Ski Lines: Weibrecht’s Olympics spent at home this time

Andrew Weibrecht, back right, is shown with wife Denja and, front row from left, daughters Silge and Adalina at Whiteface. (Photo courtesy ORDA)

Andrew Weibrecht, back right, is shown with wife Denja and, front row from left, daughters Silge and Adalina at Whiteface. (Photo courtesy ORDA)

Andrew Weibrecht is the most accomplished male Alpine skier ever from upstate New York. The Lake Placid native, now 35 years old, won Olympic medals in the 2010 and 2014 games in the Super G. event, and retired after the 2018 Games.

So what are his plans for the Olympics that begin next week?  

He’ll be home watching the games on television, just like the rest of us. 

Will he miss being there in person?

“Not at all,”  said Weibrecht recently.

While now married and the father of three, Weibrecht may not want to be in the thick of the competition this time, but many of his former Alpine teammates still are and he has some thoughts on what we will see in the days ahead. 

For certain, one thing that is drawing a lot of attention is the Alpine ski venue. Located in Yanqing approximately 45 miles northwest of Beijing, the Olympic runs have been created specifically for the Games and, because of COVID-related restrictions and protocols, there were not the customary World Cup test events held there the past year. A week before the competition begins, the runs remain a mystery.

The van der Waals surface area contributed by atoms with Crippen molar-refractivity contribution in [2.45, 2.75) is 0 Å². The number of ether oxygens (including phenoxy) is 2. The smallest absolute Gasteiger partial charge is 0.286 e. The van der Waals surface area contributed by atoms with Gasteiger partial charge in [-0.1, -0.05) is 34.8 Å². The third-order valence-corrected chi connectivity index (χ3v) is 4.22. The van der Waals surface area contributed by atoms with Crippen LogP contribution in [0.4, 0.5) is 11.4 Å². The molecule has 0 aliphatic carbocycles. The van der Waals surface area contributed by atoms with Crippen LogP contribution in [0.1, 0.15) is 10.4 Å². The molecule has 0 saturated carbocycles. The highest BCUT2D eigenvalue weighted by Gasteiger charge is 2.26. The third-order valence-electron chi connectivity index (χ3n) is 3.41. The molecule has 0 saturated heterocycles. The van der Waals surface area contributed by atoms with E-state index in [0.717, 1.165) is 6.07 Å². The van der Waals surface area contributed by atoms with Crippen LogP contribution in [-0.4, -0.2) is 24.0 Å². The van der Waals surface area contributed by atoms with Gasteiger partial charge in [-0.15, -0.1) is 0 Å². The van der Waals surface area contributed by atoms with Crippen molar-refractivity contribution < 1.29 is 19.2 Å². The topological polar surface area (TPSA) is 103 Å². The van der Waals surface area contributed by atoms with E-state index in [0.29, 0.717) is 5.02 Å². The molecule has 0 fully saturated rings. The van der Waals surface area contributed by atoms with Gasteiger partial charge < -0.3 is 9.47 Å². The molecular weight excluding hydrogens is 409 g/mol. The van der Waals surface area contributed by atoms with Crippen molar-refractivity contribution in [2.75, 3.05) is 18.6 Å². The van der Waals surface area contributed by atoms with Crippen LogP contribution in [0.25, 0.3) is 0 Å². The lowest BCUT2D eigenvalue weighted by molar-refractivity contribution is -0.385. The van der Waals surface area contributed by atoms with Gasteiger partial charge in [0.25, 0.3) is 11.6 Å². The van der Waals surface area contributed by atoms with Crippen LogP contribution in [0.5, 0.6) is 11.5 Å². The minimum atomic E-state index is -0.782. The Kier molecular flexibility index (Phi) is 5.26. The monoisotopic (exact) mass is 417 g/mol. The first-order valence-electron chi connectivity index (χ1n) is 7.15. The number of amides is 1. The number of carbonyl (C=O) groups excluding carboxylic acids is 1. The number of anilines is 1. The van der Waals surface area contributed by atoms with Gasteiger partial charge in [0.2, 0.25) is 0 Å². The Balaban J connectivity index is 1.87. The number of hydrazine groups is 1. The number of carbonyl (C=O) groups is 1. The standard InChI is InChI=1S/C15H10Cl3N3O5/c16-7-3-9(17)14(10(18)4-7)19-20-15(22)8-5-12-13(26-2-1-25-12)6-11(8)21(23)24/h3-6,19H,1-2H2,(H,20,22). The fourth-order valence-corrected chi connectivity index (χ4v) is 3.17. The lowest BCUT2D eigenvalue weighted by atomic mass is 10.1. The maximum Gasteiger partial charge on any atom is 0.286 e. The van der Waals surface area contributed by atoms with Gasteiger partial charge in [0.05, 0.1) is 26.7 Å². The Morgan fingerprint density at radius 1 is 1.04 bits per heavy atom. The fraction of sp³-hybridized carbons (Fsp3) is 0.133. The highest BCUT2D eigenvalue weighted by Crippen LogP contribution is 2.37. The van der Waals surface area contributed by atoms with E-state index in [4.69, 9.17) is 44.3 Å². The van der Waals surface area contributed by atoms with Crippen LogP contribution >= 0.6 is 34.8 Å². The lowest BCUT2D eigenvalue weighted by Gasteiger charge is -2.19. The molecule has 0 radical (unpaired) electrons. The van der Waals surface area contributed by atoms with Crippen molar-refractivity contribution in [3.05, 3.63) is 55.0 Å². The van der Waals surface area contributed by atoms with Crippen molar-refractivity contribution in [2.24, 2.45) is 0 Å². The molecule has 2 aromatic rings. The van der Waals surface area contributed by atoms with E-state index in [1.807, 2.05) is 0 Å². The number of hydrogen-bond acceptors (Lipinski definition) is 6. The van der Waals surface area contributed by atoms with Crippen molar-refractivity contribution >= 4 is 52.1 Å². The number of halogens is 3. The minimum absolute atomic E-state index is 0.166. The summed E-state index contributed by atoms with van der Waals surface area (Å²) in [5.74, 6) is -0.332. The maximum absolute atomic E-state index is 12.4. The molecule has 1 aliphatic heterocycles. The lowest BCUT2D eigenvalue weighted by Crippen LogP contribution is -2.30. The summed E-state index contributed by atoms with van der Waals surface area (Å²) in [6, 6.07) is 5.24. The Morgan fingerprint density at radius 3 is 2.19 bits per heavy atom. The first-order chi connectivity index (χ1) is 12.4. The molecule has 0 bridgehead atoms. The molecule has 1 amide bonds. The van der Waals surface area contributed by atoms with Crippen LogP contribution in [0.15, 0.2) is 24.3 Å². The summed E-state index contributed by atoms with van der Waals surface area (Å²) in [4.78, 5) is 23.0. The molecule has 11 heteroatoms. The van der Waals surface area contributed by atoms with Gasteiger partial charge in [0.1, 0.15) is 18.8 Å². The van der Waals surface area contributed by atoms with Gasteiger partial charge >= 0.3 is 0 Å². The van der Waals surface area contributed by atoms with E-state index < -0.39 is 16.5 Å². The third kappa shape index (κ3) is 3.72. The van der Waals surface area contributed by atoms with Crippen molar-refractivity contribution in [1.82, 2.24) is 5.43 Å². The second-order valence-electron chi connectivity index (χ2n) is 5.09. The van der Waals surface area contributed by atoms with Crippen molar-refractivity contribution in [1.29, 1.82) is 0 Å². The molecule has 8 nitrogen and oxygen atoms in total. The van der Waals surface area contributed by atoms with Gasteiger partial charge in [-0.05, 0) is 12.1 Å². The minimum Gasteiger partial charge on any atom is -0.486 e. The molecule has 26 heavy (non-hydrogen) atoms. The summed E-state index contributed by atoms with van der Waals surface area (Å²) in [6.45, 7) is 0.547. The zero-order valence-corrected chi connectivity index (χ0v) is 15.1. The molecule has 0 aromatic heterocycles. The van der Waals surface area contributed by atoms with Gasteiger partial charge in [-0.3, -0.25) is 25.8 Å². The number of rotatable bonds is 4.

“Nobody has seen the courses in person. No one has raced there,” Weibrecht said. “We know the area does not get much snow, so all the competitions will be held on machine-made surfaces. But at the international racing level that is commonplace now.”

However, according to Weibrecht, all snow is not the same. 

“The climate there is very dry, and because it is a high desert area, there likely will be grit and sediment in the snow. That will make the racing more technical, which favors the more experienced racers,” Weibrecht said.

For the men, Weibrecht sees U.S. Olympic veterans Travis Ganong and Ryan Cochran-Siegle having a bit of an advantage among the Americans entered in the downhill and Super G events. 

“They have been around a while,” Weibrecht said. “They know how to adjust.”

Weibrecht added: “I always liked the speed tracks people hadn’t been on. I was analytical. I liked figuring out the course on the run.”

In the women’s competition, not surprisingly Weibrecht likes Mikaela Shiffrin’s chances for the same reason. 

“These courses benefit her style of racing,” Weibrecht said.

Shiffrin, with two Olympic Gold medals and four overall world championships already at age 26, is clearly a favorite in the slalom and giant slalom competition, and says she plans to race the speed events, too. If she were to medal in all the five events she indicates she wants to race, it would be unprecedented.

Among the emerging U.S. racers who have had strong results this winter is Super G and mens’ slalom specialist River Radamus, a first-time Olympian who turns 24 during the Games.

The first Alpine event will be the men’s downhill on Sunday, Feb. 6.


Elsewhere on the Olympic snow sports menu, there is a lot of attention on 30-year-old Jessie Diggins who earned the first gold medal ever for the United States in cross country skiing, teaming with now-retired Kikkan Randall to win the sprint relay in 2018.